On the Speedy Bee, do the mounting screws go right through those pipes and then through the firewall with nuts on the other side, or are they short screws screwed into the pipe itself with another set of short screws screwing into the pipe from the backside of the firewall? Or, to put it another way, are the plastic pipes just spacers on long motor mount screws or are they actually load bearing? Sorry, I hope my question isn't too confusing.
The pipes are basically spacers. I used a long screw that went through the pipe into a blind nut on the back side of the firewall. Surprisingly there was little or no wobble in the motor (I yanked on it pretty hard).
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Old 02-17-2009, 08:22 PM
  #39  
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I like my one, it glides like hell and it is good to make yourself good at landing! in a dead stick situation it is easy to bring back and it was my first glow plane! didn't go very well with my MDS 38 but was soon sorted with an SC 53
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Old 10-19-2012, 03:58 PM
  #40  
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Do you still have the accipiter?
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Old 01-23-2013, 06:34 AM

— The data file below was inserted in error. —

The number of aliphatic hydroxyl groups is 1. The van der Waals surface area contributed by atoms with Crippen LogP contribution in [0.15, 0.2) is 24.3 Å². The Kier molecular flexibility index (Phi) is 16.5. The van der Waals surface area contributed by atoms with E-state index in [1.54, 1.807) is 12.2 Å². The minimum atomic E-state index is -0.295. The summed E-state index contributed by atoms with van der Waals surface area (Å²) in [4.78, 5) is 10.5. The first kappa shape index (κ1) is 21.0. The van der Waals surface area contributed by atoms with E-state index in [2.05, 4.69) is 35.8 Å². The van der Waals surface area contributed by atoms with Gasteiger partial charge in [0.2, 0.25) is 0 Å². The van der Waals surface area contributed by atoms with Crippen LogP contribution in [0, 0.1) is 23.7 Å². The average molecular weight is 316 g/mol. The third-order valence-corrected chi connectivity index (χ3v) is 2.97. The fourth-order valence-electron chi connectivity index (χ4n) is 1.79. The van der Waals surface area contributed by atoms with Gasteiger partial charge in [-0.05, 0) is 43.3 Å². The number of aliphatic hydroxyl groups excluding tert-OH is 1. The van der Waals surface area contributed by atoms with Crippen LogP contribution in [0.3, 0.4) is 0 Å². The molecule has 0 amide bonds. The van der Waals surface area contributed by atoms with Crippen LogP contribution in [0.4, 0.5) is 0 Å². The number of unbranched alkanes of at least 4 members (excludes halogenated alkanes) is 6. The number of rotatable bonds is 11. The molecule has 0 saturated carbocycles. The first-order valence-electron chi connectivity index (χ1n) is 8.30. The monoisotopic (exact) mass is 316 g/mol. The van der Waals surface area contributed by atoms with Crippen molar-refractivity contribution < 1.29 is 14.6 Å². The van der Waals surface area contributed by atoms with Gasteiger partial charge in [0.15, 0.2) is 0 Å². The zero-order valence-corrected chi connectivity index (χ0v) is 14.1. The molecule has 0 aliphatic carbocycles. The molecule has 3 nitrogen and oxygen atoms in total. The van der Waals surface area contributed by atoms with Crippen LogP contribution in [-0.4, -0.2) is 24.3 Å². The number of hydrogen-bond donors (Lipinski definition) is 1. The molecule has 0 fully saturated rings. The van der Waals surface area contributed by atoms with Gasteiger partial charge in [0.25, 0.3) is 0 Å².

#41  
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it is really useful for me, thank you for your effort.
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Old 03-29-2013, 10:41 AM
  #42  
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Originally Posted by Sam_K View Post
Hi Everyone,

After a stupid amount of research and agonising I finally bought a Phoenix Accipiter today. "A what?" I hear you say. There is very little info on this model around on the Internet and it is not in production any more. In fact Phoenix now make a different model called the Accipiter which is a much more modern looking, 90 size, mid-wing, pattern plane. This is not that model.

I've been looking for a new aerobatic model at around the 60" wing span size for a couple of months. When the global financial crisis hit, the Aussie dollar plunged against the US dollar and as a result the prices of models at local hobby shops have shot up by around 40%. Feeling a bit despondent about the sharp rise in prices, I dropped into my LHS today to see if he had anything still sitting on the shelf at the pre-GFC prices.